The Birth of a Healer
‘Surviving Mental Illness” by Linda Naomi Katz
By Holly Alexis Sisson June 10, 2014
In the digital age of snapshots and youtube videos, decentralized news sources and social media, where the minds of so many can connect at the drop of a wifi connection the mental health field is quickly diverging into the many voices of our global human village. We can see this in Brene Brown’s Ted talk on the power of vulnerability (https://www.ted.com/talks/brene_brown_on_vulnerability), in the critical examination of the inter-sectionalities of human existence in academia, the changing way our hi-tech world influences how we relate to ourselves and each other, and in the return to an earth-based indigenous worldview where each individual is vital to the whole and one person’s illness is a reflection that something is out of balance in the entire community. The will of one to break down the barriers of stigma, ignorance, misunderstanding, systematization of models of illness and health affects the many.
The modern field of psychology is taking bounds and leaps from a model of pathology and illness to a model of health and wholeness that changes the very foundation that guides us in our search for mental health as individuals, communities and a global village. Linda Naomi Katz so valiantly brings to us her own journey of recovering her health and wholeness as she recounts her persistence as a strong woman suffering from a diagnosis of bipolar disorder in her book, Surviving Mental Illness: My Story. Her recovery from illness in a world of hyper-individualism and standardized models of health reveals a powerful message in times of extraordinary transformation of the human consciousness that hope is alive and well.
One of the many gifts Mrs. Katz offers is the wisdom she has gained through her process of self-discovery. The ups and downs she was faced with in her life were responded to with a maturity that precedes her diagnosis of illness, and that many of us with or without pathological diagnoses would have responded to in a similar way. Hers is one story of recovery from being born in a sea of the many voices of our day. Mrs. Katz shares her realization that recovery is lifelong and different for everybody. She says, “my definition of recovery is to ‘live life.'” And, I would have to agree with her. Emerging from all of the modern linear thinking and treatment of mental health issues with this as her understanding is simply an act of healing herself wholly.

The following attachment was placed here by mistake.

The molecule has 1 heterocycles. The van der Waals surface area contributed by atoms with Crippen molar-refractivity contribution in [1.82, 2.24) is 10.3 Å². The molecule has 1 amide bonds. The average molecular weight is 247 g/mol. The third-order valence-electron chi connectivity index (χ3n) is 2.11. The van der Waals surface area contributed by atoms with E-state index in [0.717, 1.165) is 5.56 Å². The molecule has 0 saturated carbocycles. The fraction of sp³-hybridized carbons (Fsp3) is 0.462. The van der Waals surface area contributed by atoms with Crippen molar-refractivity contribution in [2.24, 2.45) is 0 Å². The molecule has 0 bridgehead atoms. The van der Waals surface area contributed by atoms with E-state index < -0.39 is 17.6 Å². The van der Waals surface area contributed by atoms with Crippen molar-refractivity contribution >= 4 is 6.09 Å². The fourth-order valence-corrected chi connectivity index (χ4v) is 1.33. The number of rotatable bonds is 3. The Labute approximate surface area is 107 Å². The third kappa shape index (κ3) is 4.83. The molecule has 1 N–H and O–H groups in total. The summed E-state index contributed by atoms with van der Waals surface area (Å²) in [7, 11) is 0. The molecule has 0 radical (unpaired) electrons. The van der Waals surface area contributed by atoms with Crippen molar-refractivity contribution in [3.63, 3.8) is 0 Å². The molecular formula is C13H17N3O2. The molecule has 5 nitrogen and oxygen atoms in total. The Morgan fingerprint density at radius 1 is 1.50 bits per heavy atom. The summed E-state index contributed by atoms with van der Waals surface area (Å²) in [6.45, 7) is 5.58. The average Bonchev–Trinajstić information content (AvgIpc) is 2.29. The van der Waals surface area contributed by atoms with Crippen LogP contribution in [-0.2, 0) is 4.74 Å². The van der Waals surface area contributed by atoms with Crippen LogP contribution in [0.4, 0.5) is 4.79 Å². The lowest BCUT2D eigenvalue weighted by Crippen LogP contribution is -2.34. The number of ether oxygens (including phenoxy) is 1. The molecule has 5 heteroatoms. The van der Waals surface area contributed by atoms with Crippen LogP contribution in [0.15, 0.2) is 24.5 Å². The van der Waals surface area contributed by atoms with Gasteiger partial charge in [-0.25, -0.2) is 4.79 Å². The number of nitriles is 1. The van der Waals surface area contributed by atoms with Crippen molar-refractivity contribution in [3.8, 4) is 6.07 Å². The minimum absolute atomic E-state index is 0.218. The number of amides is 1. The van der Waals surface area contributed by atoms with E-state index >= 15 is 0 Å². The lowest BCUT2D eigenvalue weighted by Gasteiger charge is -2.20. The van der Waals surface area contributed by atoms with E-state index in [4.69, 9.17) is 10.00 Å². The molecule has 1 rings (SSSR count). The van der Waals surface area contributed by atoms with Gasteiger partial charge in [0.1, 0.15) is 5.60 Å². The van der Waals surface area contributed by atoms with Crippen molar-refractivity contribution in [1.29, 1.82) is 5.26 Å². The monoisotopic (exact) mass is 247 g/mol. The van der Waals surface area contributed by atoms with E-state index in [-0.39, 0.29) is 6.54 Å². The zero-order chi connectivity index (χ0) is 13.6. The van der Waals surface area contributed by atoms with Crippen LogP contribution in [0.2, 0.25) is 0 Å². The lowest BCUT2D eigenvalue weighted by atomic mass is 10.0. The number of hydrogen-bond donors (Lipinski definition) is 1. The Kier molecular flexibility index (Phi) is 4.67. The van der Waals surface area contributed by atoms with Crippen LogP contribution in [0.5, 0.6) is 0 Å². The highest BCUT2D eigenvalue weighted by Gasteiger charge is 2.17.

In this autobiographical piece, Linda Naomi Katz details her journeys through the modern world seeking healthy interpersonal relationships- especially those with others who were diagnosed with mental illness. She shares her Jewish faith and practices in the face of a mental health system in deep transformation from a state of being steeped in stigma. Mrs. Katz provides specific information about the support she received from therapy and therapists in her area as well as the effects of prescription drugs both in search of mental health and in the lengthy process her and her husband went through in hopes of getting pregnant that ended in the decision to live life child-free. She shares her grief and fears when confronted with her mothers death who suffered from depression and played a key part in her daughters understanding and beliefs around her own diagnosis of bipolar disorder. Linda is an extremely strong woman empowered by living her life; she tells us after losing her father a short time later, “a parent never really dies as long as they remain in your heart.” This simple, yet profound understanding of grief and loss is exactly what our world needs in this time of expanding consciousness and maturing out of a one-dimensional state into a dynamic interplay with a multi-dimensional experience- as humans on a conscious planet.
What really struck me about Mrs. Katz’ process to recovering her mental health and wholeness is that she walked through the mental health system hand in hand with her faith as an observer of the Jewish religion. Not only were her descriptions of Jewish practices interesting, but the concept that her journey was made possible only with the guidance of a belief system that supported her not only on a logical empirical basis but also engaged her as a whole person- a spiritual being having a human experience.
In my field of practice with indigenous and Shamanic ways of knowing and being in relation with my world and the world we share, I see Linda’s journey as a beacon of hope for a mass of people steeped in a system of segregation and dominating forces. I recently had the pleasure of working at a retreat with Malidoma Some, Shamanic healer from the Dagara people of West Africa. Malidoma, whose name means “friends with the stranger”, believes that mental illness signals “the birth of a healer” (http://earthweareone.com/what-a-shaman-sees-in-a-mental-hospital/).
Linda is a peer advocate and healer for others who have struggled with DSM diagnoses in the mental health field. My hopes for her and all whom she touches is that they begin to recognize themselves as healers and see past the stigma to a ray of hope that can only grow to affect positive transformation for their communities and the world.